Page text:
The Army and Air Force are working to persuade authorizers and appropriators to fund the joint cargo-aircraft program fully.
The Senate Armed Services Committee cut $109 million from the Army’s request for $113 million for the plan and sent shudders through the Army’s aviation leadership, which had budgeted on getting the money from a canceled helicopter program.
“I am working with all those folks,” Brig. Gen. Stephen Mundt, director of Army Aviation Task Force, said during a Pentagon press conference on Friday, “They all have different issues. … That is why it is so fun.”
Sen. Richard Shelby (R-Ala.), a defense appropriator, recently said that “the joint cargo aircraft is a good program and I am going to do everything I can to fund it.”
The Army has been pushing for the program for a couple years and was joined by the Air Force this year.
Senate authorizers said it is premature to buy any planes until the needs of both services are analyzed. They did not slash the Air Force’s request of $15 million for what it calls the light cargo aircraft.
It was Sen. John McCainJohn McCainTrudeau, Trump speak for second night about US-Canada trade McCain: China has done ‘nothing’ on North Korea Trump administration weighing order to withdraw from NAFTA MORE’s Armed Services Airland Subcommittee that initially recommended the cut. Mundt said he has met McCain and will do so again as necessary. “He wants to make sure that all the analysis has been done,” Mundt said.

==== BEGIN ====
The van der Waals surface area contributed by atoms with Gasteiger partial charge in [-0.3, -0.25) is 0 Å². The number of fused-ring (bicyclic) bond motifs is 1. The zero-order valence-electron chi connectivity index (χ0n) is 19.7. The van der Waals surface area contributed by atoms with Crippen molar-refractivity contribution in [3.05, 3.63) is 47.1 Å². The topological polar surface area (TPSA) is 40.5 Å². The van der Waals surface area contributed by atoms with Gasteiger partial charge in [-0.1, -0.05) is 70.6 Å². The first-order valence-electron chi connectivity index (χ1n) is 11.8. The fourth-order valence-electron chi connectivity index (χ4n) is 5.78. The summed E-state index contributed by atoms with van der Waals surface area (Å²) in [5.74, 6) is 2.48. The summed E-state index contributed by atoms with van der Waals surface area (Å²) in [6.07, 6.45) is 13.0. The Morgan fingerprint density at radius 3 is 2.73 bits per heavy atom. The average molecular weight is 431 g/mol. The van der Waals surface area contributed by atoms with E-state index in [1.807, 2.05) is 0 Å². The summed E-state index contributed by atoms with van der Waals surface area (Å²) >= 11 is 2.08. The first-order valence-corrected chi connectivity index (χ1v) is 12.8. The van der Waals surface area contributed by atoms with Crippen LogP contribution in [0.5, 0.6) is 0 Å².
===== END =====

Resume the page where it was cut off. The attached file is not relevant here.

He characterized his meetings with McCain as a “very good dialogue.”
An Army analysis found that it needs 145 new planes to replace its aging C-23 Sherpas and C-12 Hurons. The Air Force accepted the Army’s analysis, as did the oversight Pentagon panel. Now the Air Force is conducting its own study to see how many planes it will need, Mundt said.
He stressed that both forces would buy the same aircraft. Differences may occur only in the kind of accessories the two need, he added.
The two services are expected to sign a memorandum of agreement. The Army has already done its part, but the Air Force has a longer vetting process, Pentagon officials say. “Words are very important,” said Mundt, who signaled that the Air Force should be signing soon.
He painted a dire picture if the Army is not able to secure the full funding. The service urgently needs the aircraft, he said, and lack of money would delay delivery by two years. The Army wants its first aircraft in 2008; the Air Force is slated for 2010.
Vying for the contract are a team of L-3 Communications, Alenia North America and Boeing, offering the C-27J Spartan; a team made up of Raytheon and the European Aeronautic Defence and Space Co. (EADS), offering the C-295; and Lockheed Martin, which came late into the game with its short-fuselage version of the C-130 J.
Mundt said the Army does not want any C-130s in its inventory and that Lockheed Martin would have to prove that a shorter version of the cargo workhorse can fit the Army’s requirement to land on runways of 2,000 feet. He has been explaining this to congressional supporters of the C-130.